Tlön, Uqbar, Orbis Tertius
by Jorge Luis Borges
A small, metallic cone is discovered beside a corpse. Blinding and bullet-like, it proves almost impossible to prise from the ground. A boy, a man, and finally the author try to lift the unidentified item, with the latter briefly succeeding. Its burden is felt upon the narrator’s palm long after he has set it back down. This triangular mass is cited as extra-terrestrial debris from an apocryphal planet, Tlön, the inhabitants of which colonise the material world through a series of insidious incursions. Ceasing to be contained in a fictional universe, the planet’s unfathomable laws bleed through to Earth.
As the author discusses, the members of Tlön’s fabled population conceive not of things but only of temporality. Accordingly, the cone’s heaviness is measured out in minutes. The incident, too, is evoked through the time it takes us to navigate Jorge Luis Borges’ prose, in a seemingly intentional short circuit. The three attempts to raise the alien object give the episode the rhythm of a biblical or philosophical lesson. If we are to draw conclusions from the uncanny affair, perhaps it is that this cautionary tale is best left unfinished, lest the act of reading triggers the permeation of Tlön into our own reality.
Words by Elizabeth Brown
In the first sentence of ‘Tlön’, Borges announces that he owes ‘the discovery of Uqbar to the conjunction of a mirror and an encyclopaedia’. The prose, too, is in debt to the two objects. The former hangs opposite the author as he debates with a friend, imagining an unreliable narrator whom only a few readers would be able to fully understand. Caught in the reflection, Borges’ protagonist is implied to be such a creation. He leads us through his detective story as we struggle to keep up. Throughout, he relies on anecdotes and extensive name-dropping, without acknowledgement of, or apology for, the fact that we may not know the many individuals to whom he so fleetingly refers.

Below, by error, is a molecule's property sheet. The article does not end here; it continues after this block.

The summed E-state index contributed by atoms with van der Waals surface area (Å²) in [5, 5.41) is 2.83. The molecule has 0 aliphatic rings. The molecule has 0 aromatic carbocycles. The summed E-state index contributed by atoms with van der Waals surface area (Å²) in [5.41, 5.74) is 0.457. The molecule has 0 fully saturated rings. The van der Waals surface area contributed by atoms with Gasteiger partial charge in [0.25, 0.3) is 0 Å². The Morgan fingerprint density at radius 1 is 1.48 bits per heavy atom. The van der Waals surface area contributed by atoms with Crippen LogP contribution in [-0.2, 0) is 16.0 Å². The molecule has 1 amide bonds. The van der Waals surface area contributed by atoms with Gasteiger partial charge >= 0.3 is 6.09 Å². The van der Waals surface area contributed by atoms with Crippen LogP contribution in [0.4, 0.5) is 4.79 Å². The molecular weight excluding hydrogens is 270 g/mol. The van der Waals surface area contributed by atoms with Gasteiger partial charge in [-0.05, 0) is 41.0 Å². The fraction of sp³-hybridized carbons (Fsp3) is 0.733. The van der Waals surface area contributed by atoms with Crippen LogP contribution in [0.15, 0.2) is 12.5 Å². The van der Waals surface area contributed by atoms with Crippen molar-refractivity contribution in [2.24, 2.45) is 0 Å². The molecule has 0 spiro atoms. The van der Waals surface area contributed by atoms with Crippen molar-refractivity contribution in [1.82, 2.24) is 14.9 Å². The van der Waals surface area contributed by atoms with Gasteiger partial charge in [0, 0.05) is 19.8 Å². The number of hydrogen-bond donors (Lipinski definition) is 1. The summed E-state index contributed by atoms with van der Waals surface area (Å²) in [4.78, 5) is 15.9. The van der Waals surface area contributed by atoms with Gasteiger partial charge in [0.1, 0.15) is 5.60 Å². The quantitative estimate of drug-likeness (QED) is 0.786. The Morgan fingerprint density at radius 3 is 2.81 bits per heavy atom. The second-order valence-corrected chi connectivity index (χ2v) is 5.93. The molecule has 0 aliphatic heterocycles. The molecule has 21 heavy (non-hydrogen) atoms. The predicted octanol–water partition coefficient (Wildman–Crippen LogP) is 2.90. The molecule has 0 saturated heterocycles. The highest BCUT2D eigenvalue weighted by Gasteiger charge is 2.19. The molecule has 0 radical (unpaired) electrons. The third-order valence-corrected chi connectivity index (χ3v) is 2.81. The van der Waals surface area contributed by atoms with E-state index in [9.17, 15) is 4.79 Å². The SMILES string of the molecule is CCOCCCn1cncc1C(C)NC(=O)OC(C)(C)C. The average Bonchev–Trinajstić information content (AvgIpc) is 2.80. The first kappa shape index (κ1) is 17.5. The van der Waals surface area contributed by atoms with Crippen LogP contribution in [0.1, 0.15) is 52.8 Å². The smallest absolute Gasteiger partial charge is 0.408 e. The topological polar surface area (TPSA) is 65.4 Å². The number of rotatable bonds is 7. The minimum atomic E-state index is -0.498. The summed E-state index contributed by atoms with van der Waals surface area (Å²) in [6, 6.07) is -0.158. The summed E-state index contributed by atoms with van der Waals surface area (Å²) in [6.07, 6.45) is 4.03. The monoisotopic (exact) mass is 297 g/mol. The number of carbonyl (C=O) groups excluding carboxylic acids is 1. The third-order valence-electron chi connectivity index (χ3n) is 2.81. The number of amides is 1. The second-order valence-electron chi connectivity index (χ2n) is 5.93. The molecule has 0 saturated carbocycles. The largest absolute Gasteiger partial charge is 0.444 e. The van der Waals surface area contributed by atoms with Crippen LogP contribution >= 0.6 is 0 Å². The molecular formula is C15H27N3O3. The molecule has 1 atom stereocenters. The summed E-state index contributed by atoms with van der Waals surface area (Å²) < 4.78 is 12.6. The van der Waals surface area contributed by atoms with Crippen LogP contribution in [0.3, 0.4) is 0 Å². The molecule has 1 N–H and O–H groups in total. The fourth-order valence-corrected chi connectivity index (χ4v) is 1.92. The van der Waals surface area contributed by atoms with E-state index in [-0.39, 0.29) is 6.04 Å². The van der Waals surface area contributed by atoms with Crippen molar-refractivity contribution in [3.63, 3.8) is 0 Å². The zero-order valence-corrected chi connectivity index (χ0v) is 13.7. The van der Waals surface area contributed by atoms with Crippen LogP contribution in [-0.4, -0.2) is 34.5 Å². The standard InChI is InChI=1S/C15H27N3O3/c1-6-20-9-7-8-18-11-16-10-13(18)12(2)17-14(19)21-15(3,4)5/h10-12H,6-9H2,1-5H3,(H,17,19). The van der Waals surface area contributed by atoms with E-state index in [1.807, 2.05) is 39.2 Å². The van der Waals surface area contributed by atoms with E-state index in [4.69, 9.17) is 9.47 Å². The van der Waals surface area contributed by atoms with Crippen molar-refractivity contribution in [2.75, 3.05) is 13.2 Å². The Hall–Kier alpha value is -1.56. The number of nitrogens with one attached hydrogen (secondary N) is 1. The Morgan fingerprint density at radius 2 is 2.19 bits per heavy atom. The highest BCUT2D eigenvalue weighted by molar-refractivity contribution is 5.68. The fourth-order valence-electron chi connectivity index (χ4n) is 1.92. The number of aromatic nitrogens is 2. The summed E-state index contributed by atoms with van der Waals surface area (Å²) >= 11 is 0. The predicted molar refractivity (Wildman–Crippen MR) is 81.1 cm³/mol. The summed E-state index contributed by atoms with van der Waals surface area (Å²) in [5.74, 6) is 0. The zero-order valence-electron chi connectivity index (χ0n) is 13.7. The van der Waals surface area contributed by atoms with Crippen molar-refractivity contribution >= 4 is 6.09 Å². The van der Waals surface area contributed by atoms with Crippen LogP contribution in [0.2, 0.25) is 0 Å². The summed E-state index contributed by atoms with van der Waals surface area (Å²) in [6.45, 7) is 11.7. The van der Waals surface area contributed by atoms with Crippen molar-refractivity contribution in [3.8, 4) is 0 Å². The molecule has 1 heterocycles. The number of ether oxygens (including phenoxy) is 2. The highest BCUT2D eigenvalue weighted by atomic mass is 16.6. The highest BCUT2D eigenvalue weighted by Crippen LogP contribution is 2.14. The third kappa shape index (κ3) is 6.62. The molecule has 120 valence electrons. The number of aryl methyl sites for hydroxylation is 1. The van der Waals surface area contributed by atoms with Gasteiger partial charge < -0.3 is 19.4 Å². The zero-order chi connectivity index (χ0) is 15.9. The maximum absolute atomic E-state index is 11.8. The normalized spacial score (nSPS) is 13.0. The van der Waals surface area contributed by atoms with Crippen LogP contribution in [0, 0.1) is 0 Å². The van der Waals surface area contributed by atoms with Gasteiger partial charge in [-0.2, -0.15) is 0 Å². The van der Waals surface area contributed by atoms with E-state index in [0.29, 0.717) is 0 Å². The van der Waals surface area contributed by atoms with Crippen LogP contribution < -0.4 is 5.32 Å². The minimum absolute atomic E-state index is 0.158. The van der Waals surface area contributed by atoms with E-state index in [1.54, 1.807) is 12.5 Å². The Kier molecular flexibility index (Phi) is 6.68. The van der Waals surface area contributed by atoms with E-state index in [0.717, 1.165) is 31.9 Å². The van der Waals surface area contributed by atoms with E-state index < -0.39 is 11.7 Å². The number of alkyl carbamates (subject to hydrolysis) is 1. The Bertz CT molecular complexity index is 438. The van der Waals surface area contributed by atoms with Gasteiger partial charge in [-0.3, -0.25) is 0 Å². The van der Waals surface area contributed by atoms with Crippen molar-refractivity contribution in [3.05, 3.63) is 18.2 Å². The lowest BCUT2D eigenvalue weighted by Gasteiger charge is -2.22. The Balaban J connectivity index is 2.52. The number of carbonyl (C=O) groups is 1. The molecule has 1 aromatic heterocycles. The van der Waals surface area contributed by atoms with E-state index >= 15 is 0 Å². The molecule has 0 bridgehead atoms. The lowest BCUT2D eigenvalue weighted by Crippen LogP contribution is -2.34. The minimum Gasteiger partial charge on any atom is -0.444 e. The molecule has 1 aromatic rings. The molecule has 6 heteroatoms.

As the list of proper nouns piles up, we are left with the impression that this text is a rough encyclopaedia of its own, a jotter of scrambled notes that aims to disentangle the contradictions and clues discovered. Publication dates, page numbers, and the syntax of the Tlön language are chronicled scrupulously. Philosophical paradigms and paradoxes are put forward and dissected, as are the duodecimal system and plagiarism. Borges offers no neat categorisations; the ideas scattered before us seem far from ordered. Much like the story’s author, we are drawn into an invented, mysterious world, shrouded in subtleties that we feel unable to grasp in their entirety.
Words by John Wadsworth
Question of the day
Only if it makes it easier to ignore the information we don’t want to see.
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While imposing order can be problematic, the power of presenting information in an accessible way should not be dismissed.
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